The Consumer Financial Protection Bureau (CFPB) has recently charged Citigroup Inc. (Citi), an American multinational investment banking and financial services corporation, with fines and restitution.
According to Richard Cordray, CFPB Director, the bureau is currently developing new rules for the debt collection industry.
The fine ($8 million) and restitution were imposed based on the following facts. The company was supposed to have been selling credit card debt with inflated interest rate, without sending payments made by consumers to debt buyers.
The CFPB ordered Citibank Inc. to give consumers a refund of $11 million, according to a New Jersey state court order. Also, Citi was ordered to stop collecting another $34 million in credit card debts from 7.000 consumers.
“Solomon & Solomon” in Albany, NY, and “Faloni & Associates” in Fairfield, NJ, 2 debt collection firms that had worked for Citibank, were also involved in the case. They were ordered to pay civil penalties because they’d made changes to the dates and amounts of debt owed by consumers.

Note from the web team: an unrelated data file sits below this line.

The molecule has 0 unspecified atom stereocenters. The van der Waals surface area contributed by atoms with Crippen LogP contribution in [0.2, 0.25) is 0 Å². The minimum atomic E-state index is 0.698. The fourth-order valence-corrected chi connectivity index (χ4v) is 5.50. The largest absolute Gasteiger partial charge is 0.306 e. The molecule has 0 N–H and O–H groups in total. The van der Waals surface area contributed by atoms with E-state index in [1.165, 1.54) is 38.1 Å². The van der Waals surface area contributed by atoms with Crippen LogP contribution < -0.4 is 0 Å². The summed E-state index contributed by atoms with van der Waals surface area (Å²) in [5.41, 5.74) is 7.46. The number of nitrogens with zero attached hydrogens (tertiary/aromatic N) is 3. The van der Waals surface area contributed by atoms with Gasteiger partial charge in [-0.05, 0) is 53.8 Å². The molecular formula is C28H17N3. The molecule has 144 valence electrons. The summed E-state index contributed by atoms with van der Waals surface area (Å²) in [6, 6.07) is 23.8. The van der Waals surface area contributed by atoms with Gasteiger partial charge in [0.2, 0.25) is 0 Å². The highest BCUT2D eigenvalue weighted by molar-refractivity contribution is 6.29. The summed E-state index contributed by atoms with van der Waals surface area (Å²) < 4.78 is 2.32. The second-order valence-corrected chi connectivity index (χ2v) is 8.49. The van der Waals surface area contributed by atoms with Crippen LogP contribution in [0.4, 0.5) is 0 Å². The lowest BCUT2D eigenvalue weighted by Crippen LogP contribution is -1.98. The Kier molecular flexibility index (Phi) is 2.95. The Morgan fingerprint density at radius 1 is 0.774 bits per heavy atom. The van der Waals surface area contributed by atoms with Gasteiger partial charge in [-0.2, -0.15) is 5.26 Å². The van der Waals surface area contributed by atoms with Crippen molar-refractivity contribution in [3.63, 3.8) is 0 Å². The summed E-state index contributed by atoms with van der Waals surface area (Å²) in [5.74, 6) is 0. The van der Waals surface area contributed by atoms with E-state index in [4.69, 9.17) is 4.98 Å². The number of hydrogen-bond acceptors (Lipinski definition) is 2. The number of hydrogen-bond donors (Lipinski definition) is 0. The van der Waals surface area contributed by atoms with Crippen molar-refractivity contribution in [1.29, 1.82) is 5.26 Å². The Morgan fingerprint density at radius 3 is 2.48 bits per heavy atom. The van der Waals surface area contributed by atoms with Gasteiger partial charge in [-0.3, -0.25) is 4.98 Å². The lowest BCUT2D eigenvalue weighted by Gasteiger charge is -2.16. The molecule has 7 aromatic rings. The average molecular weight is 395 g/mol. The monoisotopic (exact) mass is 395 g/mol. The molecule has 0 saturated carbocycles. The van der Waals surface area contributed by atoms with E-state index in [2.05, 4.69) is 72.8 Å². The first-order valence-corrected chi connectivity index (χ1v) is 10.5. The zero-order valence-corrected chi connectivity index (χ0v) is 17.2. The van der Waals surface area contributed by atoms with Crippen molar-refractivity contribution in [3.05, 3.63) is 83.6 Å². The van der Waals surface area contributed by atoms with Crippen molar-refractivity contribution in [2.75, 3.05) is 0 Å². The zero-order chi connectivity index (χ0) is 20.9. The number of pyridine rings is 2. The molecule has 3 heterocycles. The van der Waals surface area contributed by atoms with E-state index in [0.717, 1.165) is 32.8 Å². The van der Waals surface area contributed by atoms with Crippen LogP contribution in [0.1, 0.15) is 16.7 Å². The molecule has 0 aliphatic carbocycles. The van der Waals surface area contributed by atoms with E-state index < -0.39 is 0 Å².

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The reality is that Citibank had overstated the annual percentage rate of charge (APR) on accounts sold to 16 debt buyers. There were cases when the APR claimed by Citibank accounted for 29%, but it was zero, in fact. The wrong information was then used by the debt buyers to collect $4.9 million from consumers.
The CFPB ordered Citi to send $4.9 million as a refund to 2.100 consumers who paid their debt between February 1, 2010 – November 14, 2013.
Also, the New York bank must pay a $3 million penalty to the CFPB’s civil penalty fund.
What is more, Citibank delayed paying debt buyers almost $1 million received from 14.000 customers to. This was violating the Dodd-Frank Act.
In addition, Citibank cannot sell any debts without providing documentation and verification. Consumers must receive Citibank information about the debt from Citi. The information must include such details as the name of the credit agreement, original creditor, and the account statements.
The CFPB ordered the New York bank to add provisions to the contract with debt sellers, which wouldn’t allow buyers to resell the debt.
Finally, the bureau ordered 2 debt collection law firms to pay civil penalties as they had altered affidavits and the debt amount allegedly owed. This was violating the Fair Debt Collection Practices Act. As a result, “Solomon & Solomon” and “Faloni & Associates” must pay $65.000 and $15.000 correspondingly.